THE BLOG

We Need Action to Tackle Exploitative Zero-Hours Contracts, But Ministers' Plans Are Falling Badly Short

06/11/2014 09:11 GMT | Updated 05/01/2015 10:59 GMT

Too many people across UK face the fear of insecurity in their employment, and zero-hours contracts have come to define that fear in recent years. Under the Tory-led government we have seen a rising tide of insecurity - the number of people feeling insecure at work has almost doubled in the past three years, from 6.5 million to 12 million. On top of that, people are already earning £1,600 less a year on average than they were in 2010: working just as hard, but for less, hit by the cost-of-living crisis. So whilst a few at the top are doing well, everyone else is getting left further and further behind. There are 1.3 million people working part time because they are unable to find full-time work.

Labour is clear that we will outlaw zero-hours contracts where they exploit people, making sure they work for employees and employers. While there are some employees - students, for example - who welcome the flexibility which they offer, zero-hours contracts have gone from being a marginal, niche concept to becoming the norm for too many people across Britain - ONS estimated earlier this year that there are 1.4 million zero-hours contracts in Britain, while as recently as last year the government was still claiming that there were just 200,000.

The Tory-led government has been dragged kicking and screaming to acknowledge that zero-hours contracts are an issue which needs to be looked at. First, Ministers denied that they were a problem at all and then due to further pressure from Labour, trade unions and charities, they instigated a half-hearted review. We've had to persistently push them to recognise the impact these contracts were having on peoples' lives. They've now brought forward changes which will stop employers from insisting that those on zero-hours contracts are available for work even when there is no guarantee of any work. We welcome that change but it just doesn't go far enough.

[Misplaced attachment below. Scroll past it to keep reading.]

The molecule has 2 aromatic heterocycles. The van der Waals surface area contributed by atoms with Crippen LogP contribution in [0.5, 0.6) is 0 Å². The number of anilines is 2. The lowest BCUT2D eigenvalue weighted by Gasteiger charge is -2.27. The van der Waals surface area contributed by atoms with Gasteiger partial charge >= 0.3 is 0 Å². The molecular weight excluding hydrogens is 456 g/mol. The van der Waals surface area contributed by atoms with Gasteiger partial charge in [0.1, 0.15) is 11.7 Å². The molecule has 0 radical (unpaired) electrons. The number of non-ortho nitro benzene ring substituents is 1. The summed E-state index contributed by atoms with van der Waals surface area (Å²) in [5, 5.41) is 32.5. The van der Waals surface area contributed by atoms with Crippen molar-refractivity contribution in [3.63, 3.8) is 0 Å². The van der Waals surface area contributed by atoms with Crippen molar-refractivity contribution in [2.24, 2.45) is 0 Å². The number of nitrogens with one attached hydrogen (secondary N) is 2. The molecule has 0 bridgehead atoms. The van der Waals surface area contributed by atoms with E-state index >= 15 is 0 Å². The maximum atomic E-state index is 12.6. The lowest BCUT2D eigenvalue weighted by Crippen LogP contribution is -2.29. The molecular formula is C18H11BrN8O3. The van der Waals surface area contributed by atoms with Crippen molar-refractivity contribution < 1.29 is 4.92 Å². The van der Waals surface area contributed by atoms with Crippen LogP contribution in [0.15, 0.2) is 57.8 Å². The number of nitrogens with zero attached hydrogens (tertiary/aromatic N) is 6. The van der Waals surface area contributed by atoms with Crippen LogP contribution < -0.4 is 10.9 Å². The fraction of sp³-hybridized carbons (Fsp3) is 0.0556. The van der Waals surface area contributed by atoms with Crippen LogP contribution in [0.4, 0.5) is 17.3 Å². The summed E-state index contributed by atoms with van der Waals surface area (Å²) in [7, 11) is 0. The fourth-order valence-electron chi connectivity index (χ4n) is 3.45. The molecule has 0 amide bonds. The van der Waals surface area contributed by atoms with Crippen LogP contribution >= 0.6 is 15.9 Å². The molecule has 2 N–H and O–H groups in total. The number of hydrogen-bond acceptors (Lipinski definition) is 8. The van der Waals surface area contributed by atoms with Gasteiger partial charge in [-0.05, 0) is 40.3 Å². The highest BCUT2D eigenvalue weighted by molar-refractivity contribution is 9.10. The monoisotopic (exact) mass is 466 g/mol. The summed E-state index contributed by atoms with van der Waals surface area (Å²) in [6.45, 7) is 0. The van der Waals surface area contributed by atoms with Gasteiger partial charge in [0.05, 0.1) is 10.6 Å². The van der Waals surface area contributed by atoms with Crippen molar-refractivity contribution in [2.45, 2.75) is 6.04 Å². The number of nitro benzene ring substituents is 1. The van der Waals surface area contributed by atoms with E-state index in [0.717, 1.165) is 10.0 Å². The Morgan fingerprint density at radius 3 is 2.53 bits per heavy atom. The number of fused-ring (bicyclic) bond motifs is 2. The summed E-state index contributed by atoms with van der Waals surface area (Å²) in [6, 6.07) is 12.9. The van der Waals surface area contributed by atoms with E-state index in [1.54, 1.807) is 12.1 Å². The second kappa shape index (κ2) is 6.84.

Yet this does nothing to prevent most of the problems experienced by those on zero-hours contracts. What about people expected to be available for hours on end with no guarantee of work? What about the insecurity of having your shift cancelled without notice? And what about those working regular hours in practice but kept on zero-hours contracts under the threat of being 'zeroed out'?

The government's Small Business, Enterprise and Employment Bill - being scrutinised in committee in the House of Commons this week - falls far short of Labour's plans.

We have pushed for action that would make a real difference. Our proposals would give workers the right to a regular contract if they are, in practice, working regular hours for a certain period. The onus should be on businesses to show their business needs cannot be met by any other form of flexible contract.

And those on zero-hour contracts should be able to seek compensation if their shift is cancelled at short notice. People sometimes go to great expense to turn up at work. They arrange child care, pay train or bus fares. These things take time to organise and cost money.

So when, having previously been told they are needed for work, a worker gets a text a couple of hours before there shift starts saying "You're not needed today", that's unacceptable. By ensuring that workers can seek redress, unscrupulous employers would be dissuaded for cancelling work at short notice.

Prior to becoming an MP, I ran a number of small businesses, and through that experience I know that staff perform best when you respect them and give them confidence and stability through clear working hours and responsibilities. We need to see a recovery built on creating more better-paid, high skilled jobs across Britain, not insecure employment - competing in a race to the top, not a race to the bottom. Giving evidence to the Small Business Bill committee even Treasury Minister Andrea Leadsom was forced to admit what is obvious to everyone else, conceding that it would be preferable for more people to be on "better contracts" and admitting that the explosion of insecure employment is making it harder to get the deficit down.

Today, ministers have the opportunity to match Labour's plans to end exploitation of zero-hours contracts. But they have so far failed to come close to our commitments. If they won't support our plans, it will fall to the next Labour government to take action to tackle the exploitative use of zero hour contracts.